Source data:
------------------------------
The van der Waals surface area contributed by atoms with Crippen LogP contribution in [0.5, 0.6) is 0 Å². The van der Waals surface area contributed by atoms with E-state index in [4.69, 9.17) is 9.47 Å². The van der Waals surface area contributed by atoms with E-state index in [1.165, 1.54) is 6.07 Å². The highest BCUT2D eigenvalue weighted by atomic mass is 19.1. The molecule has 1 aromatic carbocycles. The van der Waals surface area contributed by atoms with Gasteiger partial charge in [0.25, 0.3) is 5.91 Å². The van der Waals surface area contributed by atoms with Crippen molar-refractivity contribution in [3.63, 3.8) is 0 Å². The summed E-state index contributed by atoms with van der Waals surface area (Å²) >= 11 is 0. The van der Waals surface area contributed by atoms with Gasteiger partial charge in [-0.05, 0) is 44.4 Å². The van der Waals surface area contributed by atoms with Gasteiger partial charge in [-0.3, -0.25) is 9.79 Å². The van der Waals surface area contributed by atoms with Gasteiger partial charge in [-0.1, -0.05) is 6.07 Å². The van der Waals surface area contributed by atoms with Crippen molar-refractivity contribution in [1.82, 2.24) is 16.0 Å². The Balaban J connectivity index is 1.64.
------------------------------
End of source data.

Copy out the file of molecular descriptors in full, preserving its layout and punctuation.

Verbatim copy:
The van der Waals surface area contributed by atoms with Crippen LogP contribution in [0.5, 0.6) is 0 Å². The van der Waals surface area contributed by atoms with E-state index in [4.69, 9.17) is 9.47 Å². The van der Waals surface area contributed by atoms with E-state index in [1.165, 1.54) is 6.07 Å². The highest BCUT2D eigenvalue weighted by atomic mass is 19.1. The molecule has 1 aromatic carbocycles. The van der Waals surface area contributed by atoms with Gasteiger partial charge in [0.25, 0.3) is 5.91 Å². The van der Waals surface area contributed by atoms with Crippen molar-refractivity contribution in [3.63, 3.8) is 0 Å². The summed E-state index contributed by atoms with van der Waals surface area (Å²) >= 11 is 0. The van der Waals surface area contributed by atoms with Gasteiger partial charge in [-0.05, 0) is 44.4 Å². The van der Waals surface area contributed by atoms with Gasteiger partial charge in [-0.3, -0.25) is 9.79 Å². The van der Waals surface area contributed by atoms with Gasteiger partial charge in [-0.1, -0.05) is 6.07 Å². The van der Waals surface area contributed by atoms with Crippen molar-refractivity contribution in [1.82, 2.24) is 16.0 Å². The Balaban J connectivity index is 1.64.